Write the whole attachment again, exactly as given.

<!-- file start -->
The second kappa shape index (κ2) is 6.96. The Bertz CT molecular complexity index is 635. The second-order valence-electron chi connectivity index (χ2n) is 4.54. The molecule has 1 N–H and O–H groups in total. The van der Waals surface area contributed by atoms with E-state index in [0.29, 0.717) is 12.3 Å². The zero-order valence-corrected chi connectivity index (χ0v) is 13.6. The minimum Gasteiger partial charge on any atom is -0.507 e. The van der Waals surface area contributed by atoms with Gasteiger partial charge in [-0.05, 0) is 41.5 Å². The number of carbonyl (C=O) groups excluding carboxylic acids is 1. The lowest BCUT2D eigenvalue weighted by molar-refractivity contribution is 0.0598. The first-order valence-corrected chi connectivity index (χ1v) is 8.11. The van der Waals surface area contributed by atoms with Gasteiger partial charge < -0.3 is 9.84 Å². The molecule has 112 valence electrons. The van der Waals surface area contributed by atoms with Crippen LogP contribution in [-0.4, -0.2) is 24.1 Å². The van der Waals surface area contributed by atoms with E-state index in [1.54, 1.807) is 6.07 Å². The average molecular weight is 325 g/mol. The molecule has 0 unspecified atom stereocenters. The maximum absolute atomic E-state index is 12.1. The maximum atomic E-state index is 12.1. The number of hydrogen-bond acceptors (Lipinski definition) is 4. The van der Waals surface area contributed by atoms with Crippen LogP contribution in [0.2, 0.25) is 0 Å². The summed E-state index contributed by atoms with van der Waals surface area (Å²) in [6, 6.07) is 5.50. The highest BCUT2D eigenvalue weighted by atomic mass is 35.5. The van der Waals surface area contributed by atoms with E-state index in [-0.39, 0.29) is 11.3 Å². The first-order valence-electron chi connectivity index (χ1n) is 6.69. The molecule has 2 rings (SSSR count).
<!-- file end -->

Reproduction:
The second kappa shape index (κ2) is 6.96. The Bertz CT molecular complexity index is 635. The second-order valence-electron chi connectivity index (χ2n) is 4.54. The molecule has 1 N–H and O–H groups in total. The van der Waals surface area contributed by atoms with E-state index in [0.29, 0.717) is 12.3 Å². The zero-order valence-corrected chi connectivity index (χ0v) is 13.6. The minimum Gasteiger partial charge on any atom is -0.507 e. The van der Waals surface area contributed by atoms with Gasteiger partial charge in [-0.05, 0) is 41.5 Å². The number of carbonyl (C=O) groups excluding carboxylic acids is 1. The lowest BCUT2D eigenvalue weighted by molar-refractivity contribution is 0.0598. The first-order valence-corrected chi connectivity index (χ1v) is 8.11. The van der Waals surface area contributed by atoms with Gasteiger partial charge < -0.3 is 9.84 Å². The molecule has 112 valence electrons. The van der Waals surface area contributed by atoms with Crippen LogP contribution in [-0.4, -0.2) is 24.1 Å². The van der Waals surface area contributed by atoms with E-state index in [1.54, 1.807) is 6.07 Å². The average molecular weight is 325 g/mol. The molecule has 0 unspecified atom stereocenters. The maximum absolute atomic E-state index is 12.1. The maximum atomic E-state index is 12.1. The number of hydrogen-bond acceptors (Lipinski definition) is 4. The van der Waals surface area contributed by atoms with Crippen LogP contribution in [0.2, 0.25) is 0 Å². The summed E-state index contributed by atoms with van der Waals surface area (Å²) in [6, 6.07) is 5.50. The highest BCUT2D eigenvalue weighted by atomic mass is 35.5. The van der Waals surface area contributed by atoms with E-state index in [-0.39, 0.29) is 11.3 Å². The first-order valence-electron chi connectivity index (χ1n) is 6.69. The molecule has 2 rings (SSSR count).